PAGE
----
The Architect of Innovative Publishing
Safari is actually no longer a division of O’Reilly. “Early on in its history, we spun it out into a joint venture with Pearson Technology Group, our biggest competitor,” he says.
Microsoft Press also contributes titles to Safari, as well as a number of smaller publishers.
“We realized that for online books to take off, we needed an industry-wide approach,” O’Reilly says.
When O’Reilly started Safari, there were several other online book services, but according to Tim O’Reilly, the economics of their services didn’t cut it, and they were positioned like book clubs.
“But I tend to take the long view, and I believed that one day, online books would be a large part of our future, so we needed an economic model that would survive once the online channel became primary,” he says.
And that is exactly what it has done.
“For O’Reilly, Safari is now our third largest reseller, behind only Amazon and Barnes & Noble,” O’Reilly says.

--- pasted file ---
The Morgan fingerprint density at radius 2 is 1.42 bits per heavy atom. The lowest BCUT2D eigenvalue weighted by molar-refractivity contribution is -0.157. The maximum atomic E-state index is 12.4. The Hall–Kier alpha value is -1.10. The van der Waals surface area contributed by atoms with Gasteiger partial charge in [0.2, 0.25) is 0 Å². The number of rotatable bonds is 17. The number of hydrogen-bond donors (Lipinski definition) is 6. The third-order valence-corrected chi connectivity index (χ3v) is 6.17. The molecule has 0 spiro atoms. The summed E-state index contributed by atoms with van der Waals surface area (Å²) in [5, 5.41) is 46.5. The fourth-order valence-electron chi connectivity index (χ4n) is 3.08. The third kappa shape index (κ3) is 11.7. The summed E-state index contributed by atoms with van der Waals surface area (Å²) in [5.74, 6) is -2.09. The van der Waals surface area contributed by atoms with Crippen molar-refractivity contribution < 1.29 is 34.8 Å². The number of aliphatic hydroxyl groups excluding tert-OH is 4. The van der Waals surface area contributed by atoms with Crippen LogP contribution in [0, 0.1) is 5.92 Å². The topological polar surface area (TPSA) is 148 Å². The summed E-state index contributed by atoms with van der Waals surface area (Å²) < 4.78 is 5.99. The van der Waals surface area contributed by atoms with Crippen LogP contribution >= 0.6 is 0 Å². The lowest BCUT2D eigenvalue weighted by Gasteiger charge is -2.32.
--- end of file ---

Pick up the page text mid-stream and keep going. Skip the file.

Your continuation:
Safari also provides the platform for O’Reilly Media to exhibit its innovation in a relatively new hands-on service for its customers. In the service, Rough Cuts, customers can buy access to a series of PDF downloads of snapshots (or “builds” to use software parlance) of a book that is currently in development. And because the book is still in development, this allows readers to make comments and suggestions directly to the author during the development process.
The company is noticing some interesting statistics in this area of downloadable books. Sixty percent chose PDF only, 36 percent chose the PDF + print bundle and only 4 percent chose print only.
“Over the years, we’ve done a number of projects to allow our customers to participate in the development of our books, O’Reilly says. “But we also wanted a mechanism to give people early access to books under development.”